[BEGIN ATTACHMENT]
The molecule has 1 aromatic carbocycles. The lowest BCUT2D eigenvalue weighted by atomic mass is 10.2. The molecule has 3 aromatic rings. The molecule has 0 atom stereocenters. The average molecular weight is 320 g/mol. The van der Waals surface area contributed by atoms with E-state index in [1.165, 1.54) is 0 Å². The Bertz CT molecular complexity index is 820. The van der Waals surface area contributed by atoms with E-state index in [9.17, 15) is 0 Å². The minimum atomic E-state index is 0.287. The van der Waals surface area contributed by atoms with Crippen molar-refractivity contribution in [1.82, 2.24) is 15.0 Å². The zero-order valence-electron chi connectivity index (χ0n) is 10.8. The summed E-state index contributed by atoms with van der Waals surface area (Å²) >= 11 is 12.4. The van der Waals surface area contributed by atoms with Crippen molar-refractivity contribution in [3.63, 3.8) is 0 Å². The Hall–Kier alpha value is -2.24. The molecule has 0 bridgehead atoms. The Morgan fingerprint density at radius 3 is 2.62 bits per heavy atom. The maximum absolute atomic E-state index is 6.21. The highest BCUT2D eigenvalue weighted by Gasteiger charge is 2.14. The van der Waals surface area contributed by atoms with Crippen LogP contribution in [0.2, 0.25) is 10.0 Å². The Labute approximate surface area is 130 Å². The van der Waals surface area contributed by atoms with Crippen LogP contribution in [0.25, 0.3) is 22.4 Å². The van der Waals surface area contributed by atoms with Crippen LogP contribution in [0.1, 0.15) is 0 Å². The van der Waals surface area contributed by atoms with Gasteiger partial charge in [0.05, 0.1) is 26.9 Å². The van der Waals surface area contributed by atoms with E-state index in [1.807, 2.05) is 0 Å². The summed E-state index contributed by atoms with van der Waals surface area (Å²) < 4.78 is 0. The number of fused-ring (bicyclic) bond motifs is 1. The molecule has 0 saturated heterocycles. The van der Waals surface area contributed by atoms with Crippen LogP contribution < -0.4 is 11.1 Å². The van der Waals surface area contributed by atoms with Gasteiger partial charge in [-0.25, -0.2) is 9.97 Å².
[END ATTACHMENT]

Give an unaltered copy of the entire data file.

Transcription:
The molecule has 1 aromatic carbocycles. The lowest BCUT2D eigenvalue weighted by atomic mass is 10.2. The molecule has 3 aromatic rings. The molecule has 0 atom stereocenters. The average molecular weight is 320 g/mol. The van der Waals surface area contributed by atoms with E-state index in [1.165, 1.54) is 0 Å². The Bertz CT molecular complexity index is 820. The van der Waals surface area contributed by atoms with E-state index in [9.17, 15) is 0 Å². The minimum atomic E-state index is 0.287. The van der Waals surface area contributed by atoms with Crippen molar-refractivity contribution in [1.82, 2.24) is 15.0 Å². The zero-order valence-electron chi connectivity index (χ0n) is 10.8. The summed E-state index contributed by atoms with van der Waals surface area (Å²) >= 11 is 12.4. The van der Waals surface area contributed by atoms with Crippen molar-refractivity contribution in [3.63, 3.8) is 0 Å². The Hall–Kier alpha value is -2.24. The molecule has 0 bridgehead atoms. The Morgan fingerprint density at radius 3 is 2.62 bits per heavy atom. The maximum absolute atomic E-state index is 6.21. The highest BCUT2D eigenvalue weighted by Gasteiger charge is 2.14. The van der Waals surface area contributed by atoms with Crippen LogP contribution in [0.2, 0.25) is 10.0 Å². The Labute approximate surface area is 130 Å². The van der Waals surface area contributed by atoms with Crippen LogP contribution in [0.25, 0.3) is 22.4 Å². The van der Waals surface area contributed by atoms with Crippen LogP contribution in [0.1, 0.15) is 0 Å². The van der Waals surface area contributed by atoms with Gasteiger partial charge in [0.05, 0.1) is 26.9 Å². The van der Waals surface area contributed by atoms with E-state index in [1.807, 2.05) is 0 Å². The summed E-state index contributed by atoms with van der Waals surface area (Å²) < 4.78 is 0. The number of fused-ring (bicyclic) bond motifs is 1. The molecule has 0 saturated heterocycles. The van der Waals surface area contributed by atoms with Crippen LogP contribution < -0.4 is 11.1 Å². The van der Waals surface area contributed by atoms with Gasteiger partial charge in [-0.25, -0.2) is 9.97 Å².